Last week the Trudeau government announced it would hold an emergency National Summit on Anti-Semitism. The Centre for Israel and Jewish Affairs (CIJA) and B’nai B’rith (BB) were delighted as they’ve campaigned for the summit since the upsurge of pro-Palestinian activism last month. That the objective of the summit all along was to discredit antiracist and anticolonial Palestine solidarity activism was confirmed when Irwin Cotler was appointed to lead it.
Speaking from his apartment in Jerusalem, Cotler was the keynote speaker at a May 13 online rally in support of Israeli violence in which the moderator lauded Montrealers’ fighting in the Israeli military. On June 30 Cotler is scheduled to speak at a B’nai B’rith conference on “Current Issues in Jewish and Pro-Israel Advocacy” while on May 27 he published a column in the Times of Israel celebrating Israel’s violence. In it he wrote, “while the deliberate and indiscriminate bombardment of Israeli civilians — underpinned by genocidal antisemitism and incitement — have been the trigger for this latest war, there is a longer and underlying proximate cause: the Hamas Terrorist War of Attrition against Israel since 2000.”
Cotler backed attacks that left nearly 4,000 dead in Gazza in 2014 and 2009 as well as its war on Lebanon in 2006. He has sought to pressure the International Criminal Court against investigating Israeli war crimes, supports moving Canada’s embassy to Jerusalem and attends fundraisers for the explicitly racist Jewish National Fund.
The Cotler-led anti-Semitism summit is a transparent effort to deflect criticism from Israel’s ethnic cleansing and violence, as well as an encouragement to those promoting that violence and ethnic cleansing against Palestinians. It is also (less directly) an encouragement of Islamophobia, which lead to an entire family being killed recently in London, Ontario.
The anti-Semitism summit is the outgrowth of weeks of disingenuous claims from the Israel lobby that are often in and of themselves racist. Under the guise of fighting anti-Semitism B’nai B’rith has relentlessly linked Arabs to terrorism in recent weeks. “For the third week in a row, antisemitism and support for terrorism were on display Saturday at a massive protest in downtown Toronto”, they tweeted. In a statement to the Winnipeg Sun BB CEO Michael Mostynsaid, “it is unacceptable that anti-Jewish taunts and support for a banned terrorist group be expressed outside the Manitoba legislature.”
B’nai B’rith has also pushed the argument that anti-Semitism is being “imported” to Canada, which is a coded reference to Arab and Muslim immigrants. Hours before the murder of the Afzaal family in London came to light, they tweeted “we cannot import the conflict to Canada. … and [must stay] united in our stand against antisemitism.” In a National Post opinion article three weeks ago Mostyn wrote:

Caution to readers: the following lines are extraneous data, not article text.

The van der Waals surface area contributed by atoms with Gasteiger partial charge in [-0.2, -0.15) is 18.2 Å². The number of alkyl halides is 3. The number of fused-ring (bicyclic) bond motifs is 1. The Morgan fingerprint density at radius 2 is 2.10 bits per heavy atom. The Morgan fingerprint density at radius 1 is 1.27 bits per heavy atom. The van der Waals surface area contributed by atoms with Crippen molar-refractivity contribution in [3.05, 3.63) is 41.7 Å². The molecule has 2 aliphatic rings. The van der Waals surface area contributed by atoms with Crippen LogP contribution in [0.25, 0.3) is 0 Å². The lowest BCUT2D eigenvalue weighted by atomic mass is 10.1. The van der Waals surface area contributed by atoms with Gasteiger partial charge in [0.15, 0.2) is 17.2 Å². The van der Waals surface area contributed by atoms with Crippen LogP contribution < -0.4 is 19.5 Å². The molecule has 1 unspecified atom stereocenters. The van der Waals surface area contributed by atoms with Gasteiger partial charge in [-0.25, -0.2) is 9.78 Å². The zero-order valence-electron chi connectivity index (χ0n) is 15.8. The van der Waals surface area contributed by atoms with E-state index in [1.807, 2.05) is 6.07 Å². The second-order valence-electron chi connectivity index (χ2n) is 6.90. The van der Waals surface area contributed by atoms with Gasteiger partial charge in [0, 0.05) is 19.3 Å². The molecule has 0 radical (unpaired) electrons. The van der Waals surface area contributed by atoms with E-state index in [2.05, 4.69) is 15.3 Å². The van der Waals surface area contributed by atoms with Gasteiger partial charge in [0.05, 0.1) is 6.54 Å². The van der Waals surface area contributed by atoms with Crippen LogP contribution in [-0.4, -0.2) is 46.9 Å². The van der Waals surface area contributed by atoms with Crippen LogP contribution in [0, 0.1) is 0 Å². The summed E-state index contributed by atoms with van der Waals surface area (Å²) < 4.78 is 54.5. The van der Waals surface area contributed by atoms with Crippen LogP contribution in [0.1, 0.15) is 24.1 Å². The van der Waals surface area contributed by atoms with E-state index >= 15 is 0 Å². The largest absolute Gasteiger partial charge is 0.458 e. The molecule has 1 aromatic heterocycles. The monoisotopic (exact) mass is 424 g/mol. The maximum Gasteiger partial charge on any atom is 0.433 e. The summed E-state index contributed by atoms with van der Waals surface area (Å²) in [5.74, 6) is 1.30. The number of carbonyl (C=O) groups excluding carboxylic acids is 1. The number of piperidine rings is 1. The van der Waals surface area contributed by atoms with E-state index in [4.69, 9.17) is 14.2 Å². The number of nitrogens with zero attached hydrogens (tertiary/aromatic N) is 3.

“Over the past two decades, tens of thousands of Jews have fled France due to out-of-control anti-Zionism and society’s reluctance to address it. Some of those French Jews thought they had found refuge in Canada, particularly in Quebec — but what are they to think given what they are now seeing? The anti-Semitic murders of French Jews such as Ilan Halimi and Sarah Halimi (no relation), the terror attacks on Jewish schools and stores in France — none of this emerged from a vacuum, but was rather the inevitable result of a culture of hate and impunity that was allowed to fester.”
Anti-Muslim bigotry from B’nai B’rith and CIJA isn’t new. In a bid to deter organizations from associating with the Palestinian cause or opposing Israeli belligerence in the Middle East, CIJA and BB regularly target Arab and Muslim community representatives, papers, organizations, etc.
They did so again when Imam Munir El-Kassem innocuously stated at the end of Tuesday’s vigil for the Muslim family killed in London that “you all said everything that needs to be said except one angle I would like to share with our officials. Now there’s a reason why they say the world is a small village. Every country has a foreign policy. I just want to say whatever is happening in Jerusalem and Gaza, is related to whatever happened in London, Ontario.” BB tweeted or re-tweeted a dozen messages condemning what Mostyn described as El-Kassem’s “inflammatory remarks”. The other messages called El-Kassem’s comment “disgusting”, “contemporary bloodlibel”, “vile hatred”, “the vigil for the victims was used as an opportunity to vent Jew-hatred”, etc.
CIJA and BB regularly hype “Islamic terror” and openly aligned with the xenophobic backlash against the term “Islamophobia in bill M-103, which called for collecting data on hate crimes and studying the issue of “eliminating systemic racism and religious discrimination including Islamophobia.” In a 2017 BuzzFeed article titled “Zionist Groups in Canada Are Jumping On The ‘Creeping Sharia’ Bandwagon” Steven Zhou detailed CIJA, B’nai Brith and other pro-Israel groups backlash to M-103 and “how Muslim Canadians define Islamophobia.”
A “summit” about anti-Semitism led by Irwin Cotler will have a pre-determined outcome. It will conflate criticism of Israel with anti-Semitism. It will encourage those promoting ethnic cleansing and violence against Palestinians. It will be used by the Israel lobby to stoke even more Islamophobia.